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Traces of 'Survivance' : Exploring Post-colonialism and Native Presence between India and Britain.

‘Survivance’ is a term coined by Anishinaabe scholar Gerald Vizenor to describe the resistance and resilience of native communities in the face of colonialism and its legacy. In the context of modern Varanasi, a city in northern India with a rich and complex history of cultural exchange and political domination, ‘survivance’ takes on particular significance for the indigenous communities who have long called this region home. Survivance is not just about survival, but about the ability to thrive and maintain cultural and spiritual practices through generations in the face of historical oppression.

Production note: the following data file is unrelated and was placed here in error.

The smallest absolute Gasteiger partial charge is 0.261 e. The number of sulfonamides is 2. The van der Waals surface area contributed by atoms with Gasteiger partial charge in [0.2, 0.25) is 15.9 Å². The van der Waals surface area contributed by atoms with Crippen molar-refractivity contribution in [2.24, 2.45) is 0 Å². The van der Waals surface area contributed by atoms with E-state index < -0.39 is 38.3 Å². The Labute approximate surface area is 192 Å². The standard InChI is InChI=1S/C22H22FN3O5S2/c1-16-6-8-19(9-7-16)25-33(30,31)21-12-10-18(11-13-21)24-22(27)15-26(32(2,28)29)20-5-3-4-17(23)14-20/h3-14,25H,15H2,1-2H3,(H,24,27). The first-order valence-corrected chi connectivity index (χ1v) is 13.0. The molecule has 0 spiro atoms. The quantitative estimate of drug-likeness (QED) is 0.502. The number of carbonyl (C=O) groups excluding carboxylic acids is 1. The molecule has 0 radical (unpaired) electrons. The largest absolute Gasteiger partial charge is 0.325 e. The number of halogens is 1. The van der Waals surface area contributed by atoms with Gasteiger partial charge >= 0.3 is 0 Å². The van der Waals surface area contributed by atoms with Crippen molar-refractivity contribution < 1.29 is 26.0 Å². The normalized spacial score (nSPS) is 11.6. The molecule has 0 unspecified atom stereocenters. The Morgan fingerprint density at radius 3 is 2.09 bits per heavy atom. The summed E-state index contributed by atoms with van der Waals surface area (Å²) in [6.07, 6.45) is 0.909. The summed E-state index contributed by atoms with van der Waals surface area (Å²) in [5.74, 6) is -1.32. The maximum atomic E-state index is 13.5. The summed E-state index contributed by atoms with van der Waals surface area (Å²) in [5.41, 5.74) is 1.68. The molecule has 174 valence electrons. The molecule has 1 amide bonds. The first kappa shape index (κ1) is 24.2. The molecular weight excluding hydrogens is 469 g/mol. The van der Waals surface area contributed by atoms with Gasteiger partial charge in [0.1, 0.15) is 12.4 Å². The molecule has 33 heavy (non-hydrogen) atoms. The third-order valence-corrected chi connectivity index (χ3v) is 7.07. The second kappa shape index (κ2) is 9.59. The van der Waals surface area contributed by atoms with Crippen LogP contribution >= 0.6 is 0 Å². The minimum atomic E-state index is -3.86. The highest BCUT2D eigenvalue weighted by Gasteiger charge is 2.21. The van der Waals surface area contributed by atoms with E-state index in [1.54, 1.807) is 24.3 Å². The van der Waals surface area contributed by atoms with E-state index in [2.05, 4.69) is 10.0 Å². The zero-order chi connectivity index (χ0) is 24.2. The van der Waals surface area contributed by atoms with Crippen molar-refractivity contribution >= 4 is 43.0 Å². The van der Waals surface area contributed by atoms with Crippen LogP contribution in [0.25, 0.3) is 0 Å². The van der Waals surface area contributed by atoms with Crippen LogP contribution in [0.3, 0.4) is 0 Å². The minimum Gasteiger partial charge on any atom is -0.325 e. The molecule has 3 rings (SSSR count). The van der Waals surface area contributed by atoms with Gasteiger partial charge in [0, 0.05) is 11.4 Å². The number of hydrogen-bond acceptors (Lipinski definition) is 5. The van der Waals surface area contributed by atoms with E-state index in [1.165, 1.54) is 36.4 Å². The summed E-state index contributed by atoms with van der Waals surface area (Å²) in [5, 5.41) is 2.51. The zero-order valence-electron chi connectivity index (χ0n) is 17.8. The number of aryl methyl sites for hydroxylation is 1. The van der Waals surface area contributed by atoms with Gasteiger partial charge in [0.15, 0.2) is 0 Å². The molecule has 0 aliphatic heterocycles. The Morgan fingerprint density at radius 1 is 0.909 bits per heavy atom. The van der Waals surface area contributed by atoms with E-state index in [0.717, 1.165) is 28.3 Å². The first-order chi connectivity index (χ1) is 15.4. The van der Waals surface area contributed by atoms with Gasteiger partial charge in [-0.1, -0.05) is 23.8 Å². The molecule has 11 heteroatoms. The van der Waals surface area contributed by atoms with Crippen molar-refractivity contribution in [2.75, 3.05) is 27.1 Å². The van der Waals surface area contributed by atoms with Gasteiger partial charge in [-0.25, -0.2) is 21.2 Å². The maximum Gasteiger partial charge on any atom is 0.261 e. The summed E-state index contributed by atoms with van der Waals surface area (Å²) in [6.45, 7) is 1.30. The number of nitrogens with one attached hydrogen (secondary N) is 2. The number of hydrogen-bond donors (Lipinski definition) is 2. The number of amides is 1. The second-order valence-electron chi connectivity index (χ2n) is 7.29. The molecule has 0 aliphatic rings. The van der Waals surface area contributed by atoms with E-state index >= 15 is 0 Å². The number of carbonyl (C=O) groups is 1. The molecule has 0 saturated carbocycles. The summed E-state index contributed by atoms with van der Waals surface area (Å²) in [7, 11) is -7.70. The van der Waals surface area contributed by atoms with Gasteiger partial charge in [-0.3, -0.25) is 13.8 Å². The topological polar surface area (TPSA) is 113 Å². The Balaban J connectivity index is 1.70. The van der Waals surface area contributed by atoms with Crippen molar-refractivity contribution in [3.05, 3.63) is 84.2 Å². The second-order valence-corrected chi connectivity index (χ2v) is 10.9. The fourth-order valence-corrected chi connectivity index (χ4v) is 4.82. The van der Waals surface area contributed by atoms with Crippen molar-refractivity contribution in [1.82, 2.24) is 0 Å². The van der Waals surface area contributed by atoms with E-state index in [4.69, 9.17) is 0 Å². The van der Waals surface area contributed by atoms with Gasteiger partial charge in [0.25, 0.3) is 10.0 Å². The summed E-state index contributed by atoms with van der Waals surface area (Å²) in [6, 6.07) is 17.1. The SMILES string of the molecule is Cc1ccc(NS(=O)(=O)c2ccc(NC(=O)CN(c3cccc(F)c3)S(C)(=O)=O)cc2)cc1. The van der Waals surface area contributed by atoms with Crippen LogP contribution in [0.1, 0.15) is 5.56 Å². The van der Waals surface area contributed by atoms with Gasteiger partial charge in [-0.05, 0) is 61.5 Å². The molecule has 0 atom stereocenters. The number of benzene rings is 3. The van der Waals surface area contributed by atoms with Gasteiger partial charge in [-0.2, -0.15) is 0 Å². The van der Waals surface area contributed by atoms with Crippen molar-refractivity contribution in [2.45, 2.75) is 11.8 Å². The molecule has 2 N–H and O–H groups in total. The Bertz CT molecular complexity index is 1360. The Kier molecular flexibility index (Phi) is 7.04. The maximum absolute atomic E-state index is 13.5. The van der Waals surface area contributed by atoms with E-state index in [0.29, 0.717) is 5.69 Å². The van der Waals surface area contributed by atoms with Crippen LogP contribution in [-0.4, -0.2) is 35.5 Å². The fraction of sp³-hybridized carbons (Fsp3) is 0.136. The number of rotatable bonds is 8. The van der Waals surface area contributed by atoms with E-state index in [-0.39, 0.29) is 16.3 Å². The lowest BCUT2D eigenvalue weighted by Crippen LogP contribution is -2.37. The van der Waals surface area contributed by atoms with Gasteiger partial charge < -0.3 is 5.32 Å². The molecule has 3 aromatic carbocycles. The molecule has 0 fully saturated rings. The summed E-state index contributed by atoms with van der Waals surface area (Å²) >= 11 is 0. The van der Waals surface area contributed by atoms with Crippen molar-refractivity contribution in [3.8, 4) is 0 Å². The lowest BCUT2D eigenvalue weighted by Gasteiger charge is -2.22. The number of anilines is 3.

'Traces of Survivance' is a captivating photographic series that delves into the narratives of 'survivance' among the indigenous people of Varanasi, navigating the complex interplay between colonialism and the contemporary landscape of India and Britain. It is an exploration of the branches of ‘survivance’ in relation to the personal experiences, examining the ways in which they have managed to maintain their cultural heritage and identity in the face of centuries of colonization, displacement, and marginalization. By juxtaposing the colonial era with the present, the series invites viewers to reflect on the intergenerational resilience and personal memory. It prompts contemplation on the complexities of identity, the impacts of cultural assimilation, and the power of heritage in fostering a sense of belonging and continuity.

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